These past few weeks, something has changed in me.
Maybe happier isn’t entirely the right word for it. Happier, yes. But moreso, significantly less anxious. About everything. There’s a level of calm I don’t remember ever experiencing. Which in turn translates to happier.
It would be hard for anyone else to appreciate the enormity of this change unless you had any idea how uptight I tend to feel at any given time. Uptight is just a part of me and I’m used to it. I don’t know exactly when I started to feel as if I just worried enough, that I could have some control over any problem. It was probably always there to some extent. I see it within my extended family in varying degrees. But I have a feeling it seriously escalated when I became a mother. And even though I never had a chance of knowing or controlling the future, over the years, I’d developed a habit of holding on too tightly. Such unrealistic expectations inevitably lead either to relief that things turned out the way I’d hoped – or to disappointment and bitterness. Really, I didn’t even understand how much I normally allow things to brew inside of me and how often I think and worry and rethink any situation. Until something changed for the better.
And the irony of it all, is that this ability to start letting go came when normally, I would have been least able to cope. Without getting into too much detail, this shift happened just after I learned that some of my loved ones are going through a really rough patch. (No one is sick or dying, and in the grand scheme of things, it is the kind of thing that happens, and life goes on, one way or another. But it’s hitting close to home right now and it’s really hard.) I spent a few days crying here and there. There were days when every hour brought an aching over the fact that there was not a single thing I could do to steer things in the direction I want them to go. It took me a few days to realize that with or without my painful emotions, the situation is going to play itself out as it will.
I mentioned recently that I’d been reading a particular book that had stirred a significantly positive shift in ideas that had been cemented in my mind for years. My goal in wanting to read this book was to ease my guilt over my church-going habits, or more accurately, the lack thereof.
I’d started reading Jesus>Religion with only a mild curiosity about what the author had to say. After all, in comparison to me, the guy’s just a kid. What could he know? But he’d made an impression on the friend who loaned me the book. I wanted to see what she was all fired up about. And the impact on me? Ended up being profound!
I’d had a somewhat strict religious upbringing and in all my years of practicing the faith, I’d always felt out of sync. I just didn’t get it and never felt like I quite fit the mold. I couldn’t find the peace and connection I thought I was supposed to feel as a Christian. I couldn’t figure out what I was doing wrong and why it was so easy for others, but always seemingly just out of my grasp. My struggle as an adult was that I’d quit practicing my faith, but wanted to find the place where I belonged, either with a church or just within myself. But going to a church of a different faith, or getting comfortable with not belonging to one at all meant going against the teachings of my upbringing, which incurred tremendous guilt. Even though I’m a well-seasoned adult, I know how disappointing it would be for me to acknowledge any of this to my dad. So I tried for a while to get myself right without finding my place, and now I’ve done almost nothing for years, always with the thought that I’ll figure it out eventually or get comfortable with going back to where I started. How? I didn’t know. Not surprisingly, I spent a long time going nowhere and doing nothing where my faith was concerned.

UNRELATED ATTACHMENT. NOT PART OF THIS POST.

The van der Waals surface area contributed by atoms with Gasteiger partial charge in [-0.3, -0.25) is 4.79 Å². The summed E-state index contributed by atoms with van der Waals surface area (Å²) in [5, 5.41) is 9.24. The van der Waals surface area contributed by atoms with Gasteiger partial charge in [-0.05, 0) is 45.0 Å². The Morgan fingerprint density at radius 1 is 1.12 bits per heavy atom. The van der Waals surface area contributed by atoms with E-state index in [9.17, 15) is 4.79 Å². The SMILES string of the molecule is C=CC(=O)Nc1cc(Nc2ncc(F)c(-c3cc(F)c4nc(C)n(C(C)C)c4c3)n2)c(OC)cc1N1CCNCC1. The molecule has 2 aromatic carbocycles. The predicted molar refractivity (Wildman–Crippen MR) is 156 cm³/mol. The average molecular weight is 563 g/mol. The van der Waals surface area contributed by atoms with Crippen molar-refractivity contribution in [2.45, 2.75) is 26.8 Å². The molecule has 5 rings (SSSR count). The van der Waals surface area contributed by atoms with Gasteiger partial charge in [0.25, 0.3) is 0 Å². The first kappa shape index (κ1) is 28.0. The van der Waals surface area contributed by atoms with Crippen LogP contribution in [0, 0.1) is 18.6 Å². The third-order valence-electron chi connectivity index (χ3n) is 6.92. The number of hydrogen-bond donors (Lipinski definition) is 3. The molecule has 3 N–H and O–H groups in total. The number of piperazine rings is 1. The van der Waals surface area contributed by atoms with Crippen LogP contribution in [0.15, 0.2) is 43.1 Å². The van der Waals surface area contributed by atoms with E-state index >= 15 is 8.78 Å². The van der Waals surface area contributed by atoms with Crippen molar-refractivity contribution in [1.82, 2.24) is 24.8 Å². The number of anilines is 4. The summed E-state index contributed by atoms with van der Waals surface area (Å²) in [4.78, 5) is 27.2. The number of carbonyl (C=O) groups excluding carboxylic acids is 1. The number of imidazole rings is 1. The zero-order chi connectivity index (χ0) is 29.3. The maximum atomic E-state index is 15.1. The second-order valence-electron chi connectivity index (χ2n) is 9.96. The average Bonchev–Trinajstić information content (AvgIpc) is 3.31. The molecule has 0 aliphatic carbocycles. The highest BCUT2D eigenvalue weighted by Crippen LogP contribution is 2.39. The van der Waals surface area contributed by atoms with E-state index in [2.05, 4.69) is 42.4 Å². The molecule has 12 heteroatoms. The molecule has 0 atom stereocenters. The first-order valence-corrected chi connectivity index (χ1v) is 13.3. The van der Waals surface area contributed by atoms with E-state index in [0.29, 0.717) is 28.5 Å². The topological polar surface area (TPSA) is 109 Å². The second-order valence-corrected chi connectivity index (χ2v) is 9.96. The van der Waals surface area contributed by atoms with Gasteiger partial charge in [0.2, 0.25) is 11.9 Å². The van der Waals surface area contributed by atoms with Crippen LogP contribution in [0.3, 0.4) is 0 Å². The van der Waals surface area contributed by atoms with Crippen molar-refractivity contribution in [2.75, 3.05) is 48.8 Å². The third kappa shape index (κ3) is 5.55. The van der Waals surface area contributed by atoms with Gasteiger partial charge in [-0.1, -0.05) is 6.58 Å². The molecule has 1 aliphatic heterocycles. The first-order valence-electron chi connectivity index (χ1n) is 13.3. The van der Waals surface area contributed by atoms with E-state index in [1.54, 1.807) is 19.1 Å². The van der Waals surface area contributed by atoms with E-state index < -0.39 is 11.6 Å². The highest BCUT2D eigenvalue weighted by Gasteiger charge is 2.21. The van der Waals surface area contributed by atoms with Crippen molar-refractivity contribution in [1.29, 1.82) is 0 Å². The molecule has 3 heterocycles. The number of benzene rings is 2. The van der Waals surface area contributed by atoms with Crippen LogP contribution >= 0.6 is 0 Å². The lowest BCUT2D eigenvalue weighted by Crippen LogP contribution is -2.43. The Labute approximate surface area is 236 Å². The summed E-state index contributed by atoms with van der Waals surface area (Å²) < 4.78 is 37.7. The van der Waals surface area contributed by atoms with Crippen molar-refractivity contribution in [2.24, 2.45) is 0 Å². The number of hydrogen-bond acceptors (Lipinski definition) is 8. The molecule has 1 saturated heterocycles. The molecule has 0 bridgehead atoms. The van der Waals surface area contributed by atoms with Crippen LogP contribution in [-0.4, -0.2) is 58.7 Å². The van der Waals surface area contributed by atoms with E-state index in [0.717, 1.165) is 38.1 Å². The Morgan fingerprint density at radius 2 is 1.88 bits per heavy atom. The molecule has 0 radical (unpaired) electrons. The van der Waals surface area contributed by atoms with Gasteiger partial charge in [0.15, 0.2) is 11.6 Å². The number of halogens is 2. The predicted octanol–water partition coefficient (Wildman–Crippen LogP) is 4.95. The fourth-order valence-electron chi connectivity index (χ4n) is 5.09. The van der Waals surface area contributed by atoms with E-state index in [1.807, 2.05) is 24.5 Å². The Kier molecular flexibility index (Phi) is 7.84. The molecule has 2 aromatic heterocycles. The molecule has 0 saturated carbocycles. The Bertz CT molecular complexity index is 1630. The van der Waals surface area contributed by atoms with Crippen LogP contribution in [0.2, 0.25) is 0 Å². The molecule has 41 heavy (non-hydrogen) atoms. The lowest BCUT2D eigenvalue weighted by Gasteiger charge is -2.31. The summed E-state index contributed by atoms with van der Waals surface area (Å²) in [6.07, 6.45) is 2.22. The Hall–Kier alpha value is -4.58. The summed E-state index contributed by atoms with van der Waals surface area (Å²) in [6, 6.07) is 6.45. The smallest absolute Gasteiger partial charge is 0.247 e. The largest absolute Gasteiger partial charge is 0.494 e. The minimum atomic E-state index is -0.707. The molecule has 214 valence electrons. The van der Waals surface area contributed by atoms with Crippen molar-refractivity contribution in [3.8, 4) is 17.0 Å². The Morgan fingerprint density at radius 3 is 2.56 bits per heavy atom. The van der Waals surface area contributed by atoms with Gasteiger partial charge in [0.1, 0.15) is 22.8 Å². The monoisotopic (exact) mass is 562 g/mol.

The book fell into my lap. The ideas in it filled in so many gaps in my mind. I was flooded with a sense of relief so big that I wanted to share it with others. But I didn’t know how to describe what exactly had happened. I’d read a book. So what? But something was different. I couldn’t quite put it in words just yet. The book felt like a launch pad in my life to something I couldn’t quite put my finger on.
So I was in the midst of this book, and very pleasantly surprised at the fact that I was absorbing something that felt good and important when I came to know that certain someones I love were really struggling. I couldn’t fix it and I found myself frequently distracted from my daily routine. Tears were coming often while I reminded myself that this situation might play out happily in the long run, or it might not. And nothing I could do or say could fix it. And normally, something like this would make me angry and sullen inside at the unfairness of life. Not that anyone outside of my immediate family might know this. I can put on a pretty good face for the world when I have to. But I knew what to expect in the face of a tough situation like this and I wasn’t looking forward to it.